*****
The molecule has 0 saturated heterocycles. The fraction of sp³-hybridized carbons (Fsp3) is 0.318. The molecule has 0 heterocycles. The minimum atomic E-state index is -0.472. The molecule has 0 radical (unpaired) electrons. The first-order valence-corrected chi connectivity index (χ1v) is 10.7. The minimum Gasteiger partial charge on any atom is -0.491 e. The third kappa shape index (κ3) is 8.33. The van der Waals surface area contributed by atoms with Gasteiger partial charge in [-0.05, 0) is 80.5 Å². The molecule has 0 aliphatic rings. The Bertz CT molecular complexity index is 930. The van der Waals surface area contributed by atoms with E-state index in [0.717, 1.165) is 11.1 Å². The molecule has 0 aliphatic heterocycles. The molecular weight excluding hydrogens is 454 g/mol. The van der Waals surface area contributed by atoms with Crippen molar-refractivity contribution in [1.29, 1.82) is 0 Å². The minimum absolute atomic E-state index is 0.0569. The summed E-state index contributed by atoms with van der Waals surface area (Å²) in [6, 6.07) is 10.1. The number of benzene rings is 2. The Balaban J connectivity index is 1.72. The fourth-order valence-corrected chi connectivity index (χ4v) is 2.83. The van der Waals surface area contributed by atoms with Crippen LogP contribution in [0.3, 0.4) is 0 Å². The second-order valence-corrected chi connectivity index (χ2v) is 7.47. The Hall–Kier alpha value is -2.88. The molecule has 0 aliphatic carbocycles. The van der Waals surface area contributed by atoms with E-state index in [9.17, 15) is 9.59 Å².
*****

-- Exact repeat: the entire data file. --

The molecule has 0 saturated heterocycles. The fraction of sp³-hybridized carbons (Fsp3) is 0.318. The molecule has 0 heterocycles. The minimum atomic E-state index is -0.472. The molecule has 0 radical (unpaired) electrons. The first-order valence-corrected chi connectivity index (χ1v) is 10.7. The minimum Gasteiger partial charge on any atom is -0.491 e. The third kappa shape index (κ3) is 8.33. The van der Waals surface area contributed by atoms with Gasteiger partial charge in [-0.05, 0) is 80.5 Å². The molecule has 0 aliphatic rings. The Bertz CT molecular complexity index is 930. The van der Waals surface area contributed by atoms with E-state index in [0.717, 1.165) is 11.1 Å². The molecule has 0 aliphatic heterocycles. The molecular weight excluding hydrogens is 454 g/mol. The van der Waals surface area contributed by atoms with Crippen molar-refractivity contribution in [1.29, 1.82) is 0 Å². The minimum absolute atomic E-state index is 0.0569. The summed E-state index contributed by atoms with van der Waals surface area (Å²) in [6, 6.07) is 10.1. The number of benzene rings is 2. The Balaban J connectivity index is 1.72. The fourth-order valence-corrected chi connectivity index (χ4v) is 2.83. The van der Waals surface area contributed by atoms with Crippen LogP contribution in [0.3, 0.4) is 0 Å². The second-order valence-corrected chi connectivity index (χ2v) is 7.47. The Hall–Kier alpha value is -2.88. The molecule has 0 aliphatic carbocycles. The van der Waals surface area contributed by atoms with E-state index in [9.17, 15) is 9.59 Å².